This is painful to read in the beginning, but as time goes on we can begin to understand how selfish we had become while drinking. The need to seek alcoholic oblivion became the focus of our lives and crowded out the duties and responsibilities of normal living. We often neglected our families, cheated our employers, betrayed our friends, and avoided our creditors. When it appeared that we had injured or wronged others, our first thought often was about what might happen to us rather than concern for the victims.
Even in AA, we cannot seem to avoid being selfish. Some have even said that “AA is a selfish program, something we follow for ourselves.” This is perhaps true, but what we should be seeking is the unselfishness that makes us fit instruments for carrying out God’s will in our lives. We might begin by admitting without reservations that selfishness is a contributing factor in our alcoholism and that we need a thorough and radical change.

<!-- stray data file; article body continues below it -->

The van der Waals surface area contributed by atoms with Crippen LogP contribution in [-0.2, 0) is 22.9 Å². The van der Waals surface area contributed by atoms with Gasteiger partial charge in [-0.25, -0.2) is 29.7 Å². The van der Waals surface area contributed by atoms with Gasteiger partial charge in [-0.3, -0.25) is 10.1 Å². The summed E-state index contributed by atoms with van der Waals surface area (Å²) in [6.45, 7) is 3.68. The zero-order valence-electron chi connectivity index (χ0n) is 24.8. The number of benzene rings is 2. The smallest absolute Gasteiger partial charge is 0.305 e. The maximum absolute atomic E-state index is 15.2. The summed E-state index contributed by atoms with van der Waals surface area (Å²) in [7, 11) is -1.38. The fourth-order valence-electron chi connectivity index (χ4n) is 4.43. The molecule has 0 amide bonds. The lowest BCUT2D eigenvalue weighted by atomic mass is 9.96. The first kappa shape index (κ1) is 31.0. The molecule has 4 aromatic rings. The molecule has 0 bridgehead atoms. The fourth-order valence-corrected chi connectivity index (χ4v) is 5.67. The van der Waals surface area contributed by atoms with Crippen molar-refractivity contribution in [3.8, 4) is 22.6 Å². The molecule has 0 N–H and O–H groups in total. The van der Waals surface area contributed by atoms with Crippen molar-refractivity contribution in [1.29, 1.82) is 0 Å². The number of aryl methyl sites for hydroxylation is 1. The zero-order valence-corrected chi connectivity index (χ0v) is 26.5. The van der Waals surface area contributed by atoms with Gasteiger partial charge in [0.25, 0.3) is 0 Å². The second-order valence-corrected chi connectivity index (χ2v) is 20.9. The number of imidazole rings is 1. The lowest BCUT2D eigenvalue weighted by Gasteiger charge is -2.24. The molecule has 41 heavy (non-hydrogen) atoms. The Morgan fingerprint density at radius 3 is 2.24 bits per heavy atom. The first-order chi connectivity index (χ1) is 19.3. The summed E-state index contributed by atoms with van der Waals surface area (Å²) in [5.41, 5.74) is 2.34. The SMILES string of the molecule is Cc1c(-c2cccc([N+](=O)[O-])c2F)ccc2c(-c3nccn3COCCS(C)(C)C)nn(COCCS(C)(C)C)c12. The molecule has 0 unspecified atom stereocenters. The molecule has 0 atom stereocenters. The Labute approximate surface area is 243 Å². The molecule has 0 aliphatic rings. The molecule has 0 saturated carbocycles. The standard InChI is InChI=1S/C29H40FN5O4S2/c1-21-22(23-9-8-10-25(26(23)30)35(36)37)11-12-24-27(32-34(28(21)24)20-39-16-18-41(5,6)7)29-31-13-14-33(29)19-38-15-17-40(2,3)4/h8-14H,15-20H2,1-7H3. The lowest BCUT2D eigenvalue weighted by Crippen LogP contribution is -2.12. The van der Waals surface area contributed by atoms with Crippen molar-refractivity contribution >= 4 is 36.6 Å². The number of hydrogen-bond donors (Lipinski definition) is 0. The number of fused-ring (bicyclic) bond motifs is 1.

One way to go about making such a change is to accept group responsibilities that we’d rather ignore. I recall doing this a number of times just because of the improvements it made in my self-esteem. During my first year of sobriety, I worked a midnight shift in a factory and had not been able to sleep during the day. Just as I was about to catch a few hours of sleep, an AA friend called with an urgent problem. The result was that I went to work at midnight without having slept since the prior shift, but I felt as though I had chipped away at my selfishness. It has been good to go out of my way to take people to meetings and to be concerned about people in trouble. Sometimes it’s nice to do a good thing and not expect credit for it. I